As the members of the Nancy Page Quilt Club came to attention for this, the eight meeting of the club they heard the strains of MacDowell’s ‘To a Wild Rose.’ One quick-witted member exclaimed, “I know what flower we are making today. It’s the wild rose.” And sure enough it was. Nancy had made hers of a fast colored sprigged print with a white ground and pale pink flowers. But she might just as well have chosen pale pink in a solid color. In either case the center is made of large French knots done in fast colored embroidery cotton.
The leaves are done in green and the stem is either cut from a piece of the same green material or is made from bias tape. Nancy advises the use of bias tape, for then the stem is always even in width.
Of course the whole flower may be done in outline stitch. Or the colors may be put on by using crayons in the correct colors. To do this the design is faintly traced onto the white triangle and then the outlines are filled in with crayon. Next the material is pressed with a hot iron. This melts and sets the color from the crayon.
The flower may be appliqués in either one of two ways.
If the pieces are cut the exact size given they may be placed on the cloth according to the small inset pattern and then fastened with fine butthole stitch done in fast color embroidery cotton, the color of the material.
Or they may be cut one quarter inch larger all around than the pattern. Then the raw edges are turned under, basted ad pressed. After laying in place on the white triangle the pieces are fastened by using a slanting, fine or invisible hemming stitch.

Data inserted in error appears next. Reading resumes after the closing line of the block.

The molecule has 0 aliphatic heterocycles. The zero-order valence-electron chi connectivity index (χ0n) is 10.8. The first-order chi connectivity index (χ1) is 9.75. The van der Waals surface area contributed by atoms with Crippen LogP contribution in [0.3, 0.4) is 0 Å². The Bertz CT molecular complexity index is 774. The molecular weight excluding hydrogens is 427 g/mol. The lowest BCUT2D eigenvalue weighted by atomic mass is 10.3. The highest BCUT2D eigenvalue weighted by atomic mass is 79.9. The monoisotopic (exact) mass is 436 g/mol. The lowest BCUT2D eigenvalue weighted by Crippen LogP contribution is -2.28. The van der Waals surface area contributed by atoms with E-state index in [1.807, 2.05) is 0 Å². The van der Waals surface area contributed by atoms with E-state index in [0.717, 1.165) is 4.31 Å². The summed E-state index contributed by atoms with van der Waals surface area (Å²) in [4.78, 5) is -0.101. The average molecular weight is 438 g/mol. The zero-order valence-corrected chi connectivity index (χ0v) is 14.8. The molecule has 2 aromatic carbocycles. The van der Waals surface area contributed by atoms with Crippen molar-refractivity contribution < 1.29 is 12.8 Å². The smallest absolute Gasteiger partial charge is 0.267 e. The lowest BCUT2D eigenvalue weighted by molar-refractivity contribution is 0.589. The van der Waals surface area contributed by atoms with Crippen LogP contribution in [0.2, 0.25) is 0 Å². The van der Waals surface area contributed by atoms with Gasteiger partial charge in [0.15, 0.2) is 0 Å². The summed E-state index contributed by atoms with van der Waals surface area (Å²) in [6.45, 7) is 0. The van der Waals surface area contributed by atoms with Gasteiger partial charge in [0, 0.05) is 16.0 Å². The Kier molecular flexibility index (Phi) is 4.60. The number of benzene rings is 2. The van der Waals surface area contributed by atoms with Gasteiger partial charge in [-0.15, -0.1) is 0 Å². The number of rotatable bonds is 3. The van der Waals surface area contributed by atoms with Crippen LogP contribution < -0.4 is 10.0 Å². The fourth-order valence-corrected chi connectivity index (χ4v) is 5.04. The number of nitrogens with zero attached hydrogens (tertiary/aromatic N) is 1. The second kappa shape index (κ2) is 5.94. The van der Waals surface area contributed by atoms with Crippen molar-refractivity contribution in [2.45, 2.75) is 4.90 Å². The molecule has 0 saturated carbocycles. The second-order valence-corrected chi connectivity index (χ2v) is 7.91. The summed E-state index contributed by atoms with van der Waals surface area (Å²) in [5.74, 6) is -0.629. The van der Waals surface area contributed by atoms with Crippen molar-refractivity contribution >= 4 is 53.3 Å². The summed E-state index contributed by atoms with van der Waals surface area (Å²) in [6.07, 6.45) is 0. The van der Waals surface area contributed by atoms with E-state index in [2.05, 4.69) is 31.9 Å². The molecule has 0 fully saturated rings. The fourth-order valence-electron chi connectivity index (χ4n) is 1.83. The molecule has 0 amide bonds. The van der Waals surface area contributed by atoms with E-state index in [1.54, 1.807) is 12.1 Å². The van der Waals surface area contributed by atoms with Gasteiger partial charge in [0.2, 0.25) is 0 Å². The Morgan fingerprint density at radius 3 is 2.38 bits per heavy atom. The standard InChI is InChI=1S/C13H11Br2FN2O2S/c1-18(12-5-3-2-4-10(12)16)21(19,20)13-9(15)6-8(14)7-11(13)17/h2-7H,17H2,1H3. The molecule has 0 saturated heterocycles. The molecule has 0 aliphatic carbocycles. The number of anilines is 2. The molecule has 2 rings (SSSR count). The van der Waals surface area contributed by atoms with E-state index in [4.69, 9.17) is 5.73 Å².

When the members came to the club they has already pieced the urn which makes the lower half of the diamond block, seamed on to its upper edge the triangle of white, the piece 12 ½ by 12 ½ by 17 ½ inches.
The birds may or may not have been appliquéd before the flower is put on. The patterns for the birds and for the pieces of the urn have already been given in this series. A wise quilt maker has stored them away for future use in her Nancy Page quilt scrap book.
By tracing the outline faintly on the white, one has a pattern to go by. Then by tracing the pattern onto a piece of light weight cardboard one has a pattern which may be cut and used as a guide. And this still allows one to keep the original with its attached directions in the scrap book.
Here is the pattern for the Lily of the Valley. You can copy and save it to your computer. When you print out your pattern make sure the 1 inch square is the correct size.
Here is my completed Wild Rose block!
Do you have any Garden Bouquet Quilt blocks to show off? Leave a link to your blog post about it in the comment section or email me a photo so I can share with everyone!
I hope you are enjoying this series! I'm sorry this is 2 weeks late! I've had a lot on my plate lately! I hope to update my blog soon. :)
Quick Links to:
Month 1: Beginning Instructions, Urn, and Basket Instructions
Month 2, Part 1: The Tulip
Month 2, Part 3: The Meek Bird
Month 3: The Cactus
Month 4: Lily of the Valley
Alternate Method of Appliqué Tutorial
Biased Binding Tutorial